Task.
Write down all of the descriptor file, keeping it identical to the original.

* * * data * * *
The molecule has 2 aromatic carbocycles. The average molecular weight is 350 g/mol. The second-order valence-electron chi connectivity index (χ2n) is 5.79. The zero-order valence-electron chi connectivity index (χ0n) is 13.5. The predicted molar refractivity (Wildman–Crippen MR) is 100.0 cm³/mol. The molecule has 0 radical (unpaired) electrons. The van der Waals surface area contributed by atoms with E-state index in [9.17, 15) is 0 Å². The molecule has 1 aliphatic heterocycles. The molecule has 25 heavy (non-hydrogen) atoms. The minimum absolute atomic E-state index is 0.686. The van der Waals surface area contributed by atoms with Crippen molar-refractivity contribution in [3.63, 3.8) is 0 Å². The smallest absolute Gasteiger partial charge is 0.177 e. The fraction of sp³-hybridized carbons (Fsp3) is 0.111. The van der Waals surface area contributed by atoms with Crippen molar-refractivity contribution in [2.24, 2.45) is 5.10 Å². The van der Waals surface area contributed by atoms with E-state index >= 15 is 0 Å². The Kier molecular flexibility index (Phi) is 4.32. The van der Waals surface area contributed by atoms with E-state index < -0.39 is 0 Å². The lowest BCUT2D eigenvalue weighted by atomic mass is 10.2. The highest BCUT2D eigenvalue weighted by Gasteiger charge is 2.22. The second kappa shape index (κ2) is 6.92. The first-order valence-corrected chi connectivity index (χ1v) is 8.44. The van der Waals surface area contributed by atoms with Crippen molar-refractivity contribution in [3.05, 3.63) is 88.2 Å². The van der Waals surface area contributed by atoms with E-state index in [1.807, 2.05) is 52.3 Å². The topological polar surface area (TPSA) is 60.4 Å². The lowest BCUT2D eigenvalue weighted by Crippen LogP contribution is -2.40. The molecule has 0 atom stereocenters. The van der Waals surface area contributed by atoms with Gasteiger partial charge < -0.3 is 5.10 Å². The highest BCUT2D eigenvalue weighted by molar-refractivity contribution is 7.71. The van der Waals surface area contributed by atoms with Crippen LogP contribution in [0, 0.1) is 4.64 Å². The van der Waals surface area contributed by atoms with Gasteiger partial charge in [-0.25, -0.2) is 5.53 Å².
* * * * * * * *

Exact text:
The molecule has 2 aromatic carbocycles. The average molecular weight is 350 g/mol. The second-order valence-electron chi connectivity index (χ2n) is 5.79. The zero-order valence-electron chi connectivity index (χ0n) is 13.5. The predicted molar refractivity (Wildman–Crippen MR) is 100.0 cm³/mol. The molecule has 0 radical (unpaired) electrons. The van der Waals surface area contributed by atoms with E-state index in [9.17, 15) is 0 Å². The molecule has 1 aliphatic heterocycles. The molecule has 25 heavy (non-hydrogen) atoms. The minimum absolute atomic E-state index is 0.686. The van der Waals surface area contributed by atoms with Crippen molar-refractivity contribution in [3.63, 3.8) is 0 Å². The smallest absolute Gasteiger partial charge is 0.177 e. The fraction of sp³-hybridized carbons (Fsp3) is 0.111. The van der Waals surface area contributed by atoms with Crippen molar-refractivity contribution in [2.24, 2.45) is 5.10 Å². The van der Waals surface area contributed by atoms with E-state index >= 15 is 0 Å². The Kier molecular flexibility index (Phi) is 4.32. The van der Waals surface area contributed by atoms with E-state index < -0.39 is 0 Å². The lowest BCUT2D eigenvalue weighted by atomic mass is 10.2. The highest BCUT2D eigenvalue weighted by Gasteiger charge is 2.22. The second kappa shape index (κ2) is 6.92. The first-order valence-corrected chi connectivity index (χ1v) is 8.44. The van der Waals surface area contributed by atoms with Crippen molar-refractivity contribution in [3.05, 3.63) is 88.2 Å². The van der Waals surface area contributed by atoms with E-state index in [1.807, 2.05) is 52.3 Å². The topological polar surface area (TPSA) is 60.4 Å². The lowest BCUT2D eigenvalue weighted by Crippen LogP contribution is -2.40. The molecule has 0 atom stereocenters. The van der Waals surface area contributed by atoms with Gasteiger partial charge < -0.3 is 5.10 Å². The highest BCUT2D eigenvalue weighted by molar-refractivity contribution is 7.71. The van der Waals surface area contributed by atoms with Crippen LogP contribution in [0, 0.1) is 4.64 Å². The van der Waals surface area contributed by atoms with Gasteiger partial charge in [-0.25, -0.2) is 5.53 Å².